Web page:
Behind the scenes, Angel general manager Buzzie Bavasi was not pleased. He burst into the press room and berated the official scorekeeper, Dick Miller, by yelling, "I'll give him the 25 grand for pitching a no‐hitter," referring to Ryan’s contractual bonus for pitching the no‐hitter that would break his tie with Sandy Koufax for the most in Major League history, "but I want it to be a [true] no‐hitter."

Dick Miller said that he was 95% sure it was a hit, but if he was going to take away a no-hitter late in the game, he had to be 100% sure. After the game, Ryan laid out to the press his feelings about the ruling. "If I'm going to get the fifth [no-hitter of his career], I want it to be clean."

The status of the game, however, was never in doubt. Ryan stranded Spencer at second base, and at the start of bottom of the ninth inning, the Angels had a commanding 6-0 lead. Ryan was still pitching, and was still yet to give up an offical base-hit. The first batter of the inning, catcher Thurman Munson, reached first base on an obvious error that shortstop Jim Anderson really did bobble. Graig Nettles then popped up to Downing near home plate for the first out. The next batter was Reggie Jackson, and he shot a grounder back up the middle for a clean single into center field. Jackson pointed to the press box once he reached first base safely, and the packed Angel Stadium crowd gave the valiant Ryan a standing ovation. Jackson even turned to face Ryan and tipped his cap to the great Angel pitcher.

As the ninth inning continued, Munson scored a meaningless run on a Lou Pinella sacrifice fly, and then Ryan struck out Chris Chambliss for the final out of the game, sending the crowd into a satisfying frenzy once again.

Fifteen minutes later, the ramps leading down to ground level were buzzing with the excitement of the departing fans who were ready to believe that this was truly going to be the Angels’ year.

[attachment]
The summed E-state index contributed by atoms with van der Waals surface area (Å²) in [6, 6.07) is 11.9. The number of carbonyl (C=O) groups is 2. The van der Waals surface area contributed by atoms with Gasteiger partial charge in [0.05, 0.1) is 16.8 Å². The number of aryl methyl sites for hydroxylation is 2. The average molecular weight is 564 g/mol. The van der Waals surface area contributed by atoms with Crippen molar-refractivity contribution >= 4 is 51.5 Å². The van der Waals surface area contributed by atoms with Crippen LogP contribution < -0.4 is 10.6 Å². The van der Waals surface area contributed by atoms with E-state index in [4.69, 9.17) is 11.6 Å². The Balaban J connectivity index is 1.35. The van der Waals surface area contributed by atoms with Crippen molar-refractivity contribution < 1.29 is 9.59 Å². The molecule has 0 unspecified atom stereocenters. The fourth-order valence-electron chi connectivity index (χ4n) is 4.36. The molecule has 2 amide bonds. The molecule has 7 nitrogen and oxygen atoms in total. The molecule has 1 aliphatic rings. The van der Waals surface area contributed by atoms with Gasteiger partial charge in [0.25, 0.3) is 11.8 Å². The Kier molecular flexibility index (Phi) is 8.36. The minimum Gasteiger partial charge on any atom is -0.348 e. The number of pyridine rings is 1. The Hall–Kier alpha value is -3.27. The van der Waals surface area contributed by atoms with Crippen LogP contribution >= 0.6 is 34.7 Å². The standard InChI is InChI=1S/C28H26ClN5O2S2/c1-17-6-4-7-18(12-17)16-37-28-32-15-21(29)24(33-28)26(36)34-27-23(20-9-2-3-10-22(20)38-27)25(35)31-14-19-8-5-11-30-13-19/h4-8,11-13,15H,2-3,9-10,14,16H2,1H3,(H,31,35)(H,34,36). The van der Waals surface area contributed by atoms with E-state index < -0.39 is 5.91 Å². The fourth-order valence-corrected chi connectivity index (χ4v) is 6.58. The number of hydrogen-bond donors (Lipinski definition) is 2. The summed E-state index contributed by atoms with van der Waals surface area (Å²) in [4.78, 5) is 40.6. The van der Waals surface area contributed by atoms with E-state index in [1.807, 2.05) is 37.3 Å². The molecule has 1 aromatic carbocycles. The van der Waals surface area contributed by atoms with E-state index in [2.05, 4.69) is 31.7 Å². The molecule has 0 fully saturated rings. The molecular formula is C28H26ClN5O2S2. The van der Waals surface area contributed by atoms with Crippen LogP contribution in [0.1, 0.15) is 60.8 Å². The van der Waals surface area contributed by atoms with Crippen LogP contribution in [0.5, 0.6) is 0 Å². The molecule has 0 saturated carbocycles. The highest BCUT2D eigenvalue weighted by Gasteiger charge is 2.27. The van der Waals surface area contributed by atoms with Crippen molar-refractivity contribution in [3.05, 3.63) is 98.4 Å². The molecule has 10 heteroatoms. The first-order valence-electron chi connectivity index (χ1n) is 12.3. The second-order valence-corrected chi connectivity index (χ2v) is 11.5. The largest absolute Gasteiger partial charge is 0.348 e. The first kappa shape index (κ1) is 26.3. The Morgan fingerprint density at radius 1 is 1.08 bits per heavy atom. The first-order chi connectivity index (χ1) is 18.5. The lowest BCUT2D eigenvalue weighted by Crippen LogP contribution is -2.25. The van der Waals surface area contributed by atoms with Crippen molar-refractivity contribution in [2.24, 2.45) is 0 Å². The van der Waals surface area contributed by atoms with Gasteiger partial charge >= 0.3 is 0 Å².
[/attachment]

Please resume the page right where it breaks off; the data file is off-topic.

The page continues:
Game Two

The game the following night would prove to be much more of a cage fight than Friday night’s game. Both Don Aase of the Angels and Tommy John of the Yankees survived the first time through the lineup unscathed, but the Bombers dropped a five-spot on Aase in the fourth and knocked him out of the game. Chambliss hit a home run the next inning to increase the Yankee lead to 6-0, but the Angels turned the tables and had Tommy John on the ropes in the sixth inning when they scored two runs off of him. It could have easily been more, but Rich Gossage relieved John and consequently struck out both the DH Merv Rettenmund and first baseman Willie Aikens to squelch the threatening Halo rally.

In the seventh inning, facing a four-run deficit, Angel second baseman Bobby Grich hit a one-out double off of Gossage and then made it to third base on the back of a Carney Lansford single, but then Gossage induced "Disco" Dan Ford to hit into an inning-ending double play. With time running out, the Angels had scratched Gossage, but they failed to draw any blood.

In the eighth, however, the Angels landed two solid punches on Gossage when Don Baylor and Joe Rudi both hit solo home runs to cut the Yankee lead to 6-4 and rile up the fans who could feel just below the surface of their skin a glorious comeback stirring in the stadium air.

The Yankees were the Yankees, though, and they not only were able to stop the Angels from scoring anymore runs in that eighth inning, but they would scrap together an insurance run in the bottom of the ninth off of Angel reliever Dave LaRoche with a single, a walk, and a Reggie Jackson RBI single.

When the Angels came to bat in the home team’s half of the ninth, they were in a bleak 7-4 hole, but holes were meant to be climbed out of, right?

Gossage was determined to shovel the dirt on top of the Angels, and he started by striking out light-hitting shortstop Bert Campaneris and then getting Grich to pop up to his counterpart, Willie Randolph, at second base. Down to their last out, which was really the only proper way to do this, Lansford and Ford both hit singles. That brought up the man every Angel fan wanted to be at the plate, Don Baylor, the man who would lead all Major League hitters that year with 139 RBI, and you know what he did? Of course you do. He hit a three-run bomb that soared defiantly down the left field line and bounced high off of the foul pole to tie the game. The crowd went berserk because, of course, they all just knew this was going to happen, and this was their moment to triumphantly fill their I told you so’s! into every corner of the night sky.